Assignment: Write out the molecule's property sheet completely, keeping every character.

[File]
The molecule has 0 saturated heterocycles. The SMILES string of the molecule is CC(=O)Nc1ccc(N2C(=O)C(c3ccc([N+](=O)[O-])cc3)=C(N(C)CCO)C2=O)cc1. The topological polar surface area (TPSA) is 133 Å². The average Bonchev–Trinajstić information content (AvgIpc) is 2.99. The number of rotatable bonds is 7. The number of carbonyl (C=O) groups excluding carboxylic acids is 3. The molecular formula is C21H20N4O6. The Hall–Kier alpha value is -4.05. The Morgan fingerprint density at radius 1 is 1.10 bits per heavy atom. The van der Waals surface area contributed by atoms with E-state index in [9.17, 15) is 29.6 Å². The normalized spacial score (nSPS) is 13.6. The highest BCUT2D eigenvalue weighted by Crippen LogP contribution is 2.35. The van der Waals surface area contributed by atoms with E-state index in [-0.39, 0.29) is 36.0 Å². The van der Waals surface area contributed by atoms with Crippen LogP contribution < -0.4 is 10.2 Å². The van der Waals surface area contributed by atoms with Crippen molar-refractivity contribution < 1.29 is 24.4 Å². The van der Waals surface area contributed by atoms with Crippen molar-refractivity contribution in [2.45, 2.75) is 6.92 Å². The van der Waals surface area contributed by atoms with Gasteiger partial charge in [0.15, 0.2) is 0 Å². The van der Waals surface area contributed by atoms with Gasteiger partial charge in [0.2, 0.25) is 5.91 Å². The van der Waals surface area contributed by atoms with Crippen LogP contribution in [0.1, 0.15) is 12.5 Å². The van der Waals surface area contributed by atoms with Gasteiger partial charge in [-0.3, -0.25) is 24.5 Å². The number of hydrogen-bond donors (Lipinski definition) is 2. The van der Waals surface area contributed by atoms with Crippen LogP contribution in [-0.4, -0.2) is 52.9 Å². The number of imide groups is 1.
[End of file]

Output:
The molecule has 0 saturated heterocycles. The SMILES string of the molecule is CC(=O)Nc1ccc(N2C(=O)C(c3ccc([N+](=O)[O-])cc3)=C(N(C)CCO)C2=O)cc1. The topological polar surface area (TPSA) is 133 Å². The average Bonchev–Trinajstić information content (AvgIpc) is 2.99. The number of rotatable bonds is 7. The number of carbonyl (C=O) groups excluding carboxylic acids is 3. The molecular formula is C21H20N4O6. The Hall–Kier alpha value is -4.05. The Morgan fingerprint density at radius 1 is 1.10 bits per heavy atom. The van der Waals surface area contributed by atoms with E-state index in [9.17, 15) is 29.6 Å². The normalized spacial score (nSPS) is 13.6. The highest BCUT2D eigenvalue weighted by Crippen LogP contribution is 2.35. The van der Waals surface area contributed by atoms with E-state index in [-0.39, 0.29) is 36.0 Å². The van der Waals surface area contributed by atoms with Crippen LogP contribution < -0.4 is 10.2 Å². The van der Waals surface area contributed by atoms with Crippen molar-refractivity contribution < 1.29 is 24.4 Å². The van der Waals surface area contributed by atoms with Crippen molar-refractivity contribution in [2.45, 2.75) is 6.92 Å². The van der Waals surface area contributed by atoms with Gasteiger partial charge in [0.15, 0.2) is 0 Å². The van der Waals surface area contributed by atoms with Gasteiger partial charge in [0.2, 0.25) is 5.91 Å². The van der Waals surface area contributed by atoms with Crippen LogP contribution in [0.1, 0.15) is 12.5 Å². The van der Waals surface area contributed by atoms with Gasteiger partial charge in [-0.3, -0.25) is 24.5 Å². The number of hydrogen-bond donors (Lipinski definition) is 2. The van der Waals surface area contributed by atoms with Crippen LogP contribution in [-0.4, -0.2) is 52.9 Å². The number of imide groups is 1.